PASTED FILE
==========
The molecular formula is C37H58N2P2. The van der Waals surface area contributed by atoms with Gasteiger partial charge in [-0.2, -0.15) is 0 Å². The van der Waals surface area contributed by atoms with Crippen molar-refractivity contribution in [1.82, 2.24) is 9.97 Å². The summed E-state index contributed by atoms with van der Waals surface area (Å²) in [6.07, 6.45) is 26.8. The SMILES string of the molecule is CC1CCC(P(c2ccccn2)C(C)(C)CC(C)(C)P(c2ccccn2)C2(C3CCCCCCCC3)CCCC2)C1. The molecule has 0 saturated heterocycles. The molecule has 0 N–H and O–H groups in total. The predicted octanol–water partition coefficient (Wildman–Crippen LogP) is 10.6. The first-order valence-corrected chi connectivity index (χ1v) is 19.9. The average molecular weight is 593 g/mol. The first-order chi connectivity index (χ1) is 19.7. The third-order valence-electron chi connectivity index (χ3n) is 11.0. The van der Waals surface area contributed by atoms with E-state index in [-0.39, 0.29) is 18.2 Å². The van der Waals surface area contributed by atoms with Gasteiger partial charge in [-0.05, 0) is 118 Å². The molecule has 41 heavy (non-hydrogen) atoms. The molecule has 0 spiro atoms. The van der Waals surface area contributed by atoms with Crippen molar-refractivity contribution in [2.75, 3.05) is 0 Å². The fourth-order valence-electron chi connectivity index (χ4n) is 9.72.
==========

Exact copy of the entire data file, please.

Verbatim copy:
The molecular formula is C37H58N2P2. The van der Waals surface area contributed by atoms with Gasteiger partial charge in [-0.2, -0.15) is 0 Å². The van der Waals surface area contributed by atoms with Crippen molar-refractivity contribution in [1.82, 2.24) is 9.97 Å². The summed E-state index contributed by atoms with van der Waals surface area (Å²) in [6.07, 6.45) is 26.8. The SMILES string of the molecule is CC1CCC(P(c2ccccn2)C(C)(C)CC(C)(C)P(c2ccccn2)C2(C3CCCCCCCC3)CCCC2)C1. The molecule has 0 saturated heterocycles. The molecule has 0 N–H and O–H groups in total. The predicted octanol–water partition coefficient (Wildman–Crippen LogP) is 10.6. The first-order valence-corrected chi connectivity index (χ1v) is 19.9. The average molecular weight is 593 g/mol. The first-order chi connectivity index (χ1) is 19.7. The third-order valence-electron chi connectivity index (χ3n) is 11.0. The van der Waals surface area contributed by atoms with E-state index in [-0.39, 0.29) is 18.2 Å². The van der Waals surface area contributed by atoms with Gasteiger partial charge in [-0.05, 0) is 118 Å². The molecule has 41 heavy (non-hydrogen) atoms. The molecule has 0 spiro atoms. The van der Waals surface area contributed by atoms with Crippen molar-refractivity contribution in [2.75, 3.05) is 0 Å². The fourth-order valence-electron chi connectivity index (χ4n) is 9.72.